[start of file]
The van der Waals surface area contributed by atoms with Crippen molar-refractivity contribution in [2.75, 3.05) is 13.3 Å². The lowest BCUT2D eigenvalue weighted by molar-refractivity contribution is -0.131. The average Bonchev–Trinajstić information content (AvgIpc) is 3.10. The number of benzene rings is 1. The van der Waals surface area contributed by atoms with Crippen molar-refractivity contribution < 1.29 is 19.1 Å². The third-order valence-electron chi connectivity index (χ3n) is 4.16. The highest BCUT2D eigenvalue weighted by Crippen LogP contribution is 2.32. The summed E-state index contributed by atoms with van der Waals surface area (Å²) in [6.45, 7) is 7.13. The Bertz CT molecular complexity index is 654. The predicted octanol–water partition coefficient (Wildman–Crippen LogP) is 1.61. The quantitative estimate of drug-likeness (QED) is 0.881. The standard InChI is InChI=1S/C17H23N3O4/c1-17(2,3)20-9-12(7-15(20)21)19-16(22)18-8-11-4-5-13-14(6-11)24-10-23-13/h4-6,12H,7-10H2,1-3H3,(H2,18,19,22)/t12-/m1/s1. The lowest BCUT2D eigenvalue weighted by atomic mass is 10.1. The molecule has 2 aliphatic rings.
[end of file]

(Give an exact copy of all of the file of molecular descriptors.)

The van der Waals surface area contributed by atoms with Crippen molar-refractivity contribution in [2.75, 3.05) is 13.3 Å². The lowest BCUT2D eigenvalue weighted by molar-refractivity contribution is -0.131. The average Bonchev–Trinajstić information content (AvgIpc) is 3.10. The number of benzene rings is 1. The van der Waals surface area contributed by atoms with Crippen molar-refractivity contribution < 1.29 is 19.1 Å². The third-order valence-electron chi connectivity index (χ3n) is 4.16. The highest BCUT2D eigenvalue weighted by Crippen LogP contribution is 2.32. The summed E-state index contributed by atoms with van der Waals surface area (Å²) in [6.45, 7) is 7.13. The Bertz CT molecular complexity index is 654. The predicted octanol–water partition coefficient (Wildman–Crippen LogP) is 1.61. The quantitative estimate of drug-likeness (QED) is 0.881. The standard InChI is InChI=1S/C17H23N3O4/c1-17(2,3)20-9-12(7-15(20)21)19-16(22)18-8-11-4-5-13-14(6-11)24-10-23-13/h4-6,12H,7-10H2,1-3H3,(H2,18,19,22)/t12-/m1/s1. The lowest BCUT2D eigenvalue weighted by atomic mass is 10.1. The molecule has 2 aliphatic rings.